While there is something to be said for working internally, staying invested and taking climate action through measures such as shareholder resolutions, the movement to divest from fossil fuel stocks was joined by the Rockefeller Brothers Fund (RBF) in September. RBF stated their intention to “a two-step process to address its desire to divest from investments in fossil fuels” which included their commitment to “reducing [their] exposure to coal and tar sands to less than one percent of the total portfolio by the end of 2014”. The irony of this announcement is notable- the fund came about from the wealth created by an oil company. Nevertheless, Stephan Heintz, president of RBF, said: “John D Rockefeller, the founder of Standard Oil, moved America out of whale oil and into petroleum. We are quite convinced that if he were alive today, as an astute businessman looking out to the future, he would be moving out of fossil fuels and investing in clean, renewable energy”.
Company and investor calls for a price on carbon
Ahead of the UN Climate Summit in NYC, nearly 350 global institutional investors representing over $24 trillion in assets called on government leaders to provide stable, reliable and economically meaningful carbon pricing that helps redirect investment commensurate with the scale of the climate change challenge, as well as develop plans to phase out subsidies for fossil fuels.
Earlier in the month, Royal Dutch Shell’s CEO, Ben Van Beurden spoke at the Center on Global Energy Policy, University of Columbia, NYC. The speech outlined a series of measures society will need to take to address the double challenge of meeting the rising global demand for energy while tackling climate change. He urged policymakers to embrace cleaner-burning natural gas as a fuel for power generation; to increase their support for the potentially game-changing technology of carbon capture and storage; and to widen the use of carbon pricing systems. He also called for an urgent rebooting of the debate around energy and climate change that paves the way for a new pragmatic and collaborative approach to building the lower carbon, higher energy future the world needs.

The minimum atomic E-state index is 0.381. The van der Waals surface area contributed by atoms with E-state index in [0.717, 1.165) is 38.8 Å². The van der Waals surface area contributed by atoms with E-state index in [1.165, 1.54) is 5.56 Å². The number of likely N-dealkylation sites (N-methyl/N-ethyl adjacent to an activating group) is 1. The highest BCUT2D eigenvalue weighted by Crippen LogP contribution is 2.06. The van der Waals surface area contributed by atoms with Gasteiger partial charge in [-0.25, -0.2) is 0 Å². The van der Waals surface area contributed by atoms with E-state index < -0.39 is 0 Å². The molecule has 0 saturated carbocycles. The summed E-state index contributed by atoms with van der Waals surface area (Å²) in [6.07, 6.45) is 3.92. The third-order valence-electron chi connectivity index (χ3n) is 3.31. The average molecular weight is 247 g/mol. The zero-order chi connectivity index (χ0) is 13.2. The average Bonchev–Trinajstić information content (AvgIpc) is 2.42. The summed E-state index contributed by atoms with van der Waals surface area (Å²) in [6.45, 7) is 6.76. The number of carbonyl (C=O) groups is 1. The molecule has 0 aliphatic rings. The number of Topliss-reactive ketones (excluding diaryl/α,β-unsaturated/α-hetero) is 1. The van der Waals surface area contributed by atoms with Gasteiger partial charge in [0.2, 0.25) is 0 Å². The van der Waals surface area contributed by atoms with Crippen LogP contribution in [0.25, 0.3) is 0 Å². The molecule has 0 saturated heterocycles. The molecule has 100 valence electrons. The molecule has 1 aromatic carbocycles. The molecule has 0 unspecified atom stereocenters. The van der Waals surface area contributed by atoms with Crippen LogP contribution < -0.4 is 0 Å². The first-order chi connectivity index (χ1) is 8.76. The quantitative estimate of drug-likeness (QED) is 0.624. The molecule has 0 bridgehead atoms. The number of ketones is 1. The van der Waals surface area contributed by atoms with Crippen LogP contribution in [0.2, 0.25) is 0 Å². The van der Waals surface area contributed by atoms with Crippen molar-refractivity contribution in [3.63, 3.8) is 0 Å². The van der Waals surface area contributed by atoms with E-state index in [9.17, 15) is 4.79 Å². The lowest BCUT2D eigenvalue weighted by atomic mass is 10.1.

Short but significant speeches at the UN Climate Summit?
Heads of state and government from more than 120 countries accepted UN secretary-general Ban Ki-moon’s invitation to come to the Climate Summit in NYC on September 23, 2014 and make short speeches (four minutes each) about climate change. Many of these leaders were not in the positions they have today when the disappointing Copenhagen Climate Summit took place in 2009. This was their chance to put something new on the public record, about emissions reduction or reporting or other actions they are taking or going to take.
The timing as much as the rhetoric of this was significant since every country in the world is expected to publish a new set of climate targets over the next six months as part of the international negotiations leading up to COP 21 in Paris at the end of 2015. The objective there will be to achieve a legally binding and global agreement on climate action. With these public statements now out of the bottle, there is a better chance of that happening compared with the Danish experience five years ago.
The short film production What’s Possible commissioned to start up the Climate Summit is worth a look as is the backstory if, like me, you are interested in film and photography around energy issues. The sequel A World of Solutions is already out.
A peak at China’s emissions
Perhaps the most important speech at the UN Climate Summit came from China’s Vice Premier Zhang Gaoli. He said that China would publish “as early as possible” a date at which it expected its greenhouse gas (GHG) emissions to reach a peak. China is by far the world’s largest emitter of GHGs and its per capita emissions are rising (The Global Carbon Project recently published a study stating that China’s per capita emissions (about 7.2 tonnes of CO2 per person) have now exceeded those of Europe (6.8 tonnes per person) for the first time. Clearly, the world’s action on climate change is crucially dependent on when emissions stop rising and can begin to fall in countries like China.